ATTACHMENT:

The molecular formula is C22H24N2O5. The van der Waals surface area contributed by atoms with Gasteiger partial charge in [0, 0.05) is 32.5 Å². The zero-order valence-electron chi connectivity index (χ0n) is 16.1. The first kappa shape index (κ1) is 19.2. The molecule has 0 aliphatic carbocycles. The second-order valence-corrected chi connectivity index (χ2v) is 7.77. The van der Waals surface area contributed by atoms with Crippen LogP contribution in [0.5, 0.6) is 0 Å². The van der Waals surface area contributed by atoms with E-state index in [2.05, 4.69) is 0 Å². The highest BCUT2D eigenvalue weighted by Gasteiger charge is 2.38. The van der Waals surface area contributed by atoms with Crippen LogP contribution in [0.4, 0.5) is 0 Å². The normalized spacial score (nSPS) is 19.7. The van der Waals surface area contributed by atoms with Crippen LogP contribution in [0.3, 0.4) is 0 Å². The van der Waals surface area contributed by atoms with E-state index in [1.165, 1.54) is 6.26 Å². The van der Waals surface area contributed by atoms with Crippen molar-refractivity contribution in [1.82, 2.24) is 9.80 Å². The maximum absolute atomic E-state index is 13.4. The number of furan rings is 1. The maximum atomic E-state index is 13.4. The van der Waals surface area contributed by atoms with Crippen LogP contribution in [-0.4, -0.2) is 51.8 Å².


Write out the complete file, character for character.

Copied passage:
The molecular formula is C22H24N2O5. The van der Waals surface area contributed by atoms with Gasteiger partial charge in [0, 0.05) is 32.5 Å². The zero-order valence-electron chi connectivity index (χ0n) is 16.1. The first kappa shape index (κ1) is 19.2. The molecule has 0 aliphatic carbocycles. The second-order valence-corrected chi connectivity index (χ2v) is 7.77. The van der Waals surface area contributed by atoms with Crippen LogP contribution in [0.5, 0.6) is 0 Å². The van der Waals surface area contributed by atoms with E-state index in [2.05, 4.69) is 0 Å². The highest BCUT2D eigenvalue weighted by Gasteiger charge is 2.38. The van der Waals surface area contributed by atoms with Crippen LogP contribution in [0.4, 0.5) is 0 Å². The normalized spacial score (nSPS) is 19.7. The van der Waals surface area contributed by atoms with Crippen LogP contribution in [0.3, 0.4) is 0 Å². The van der Waals surface area contributed by atoms with E-state index in [1.165, 1.54) is 6.26 Å². The van der Waals surface area contributed by atoms with Crippen molar-refractivity contribution in [1.82, 2.24) is 9.80 Å². The maximum absolute atomic E-state index is 13.4. The number of furan rings is 1. The maximum atomic E-state index is 13.4. The van der Waals surface area contributed by atoms with Crippen LogP contribution in [-0.4, -0.2) is 51.8 Å².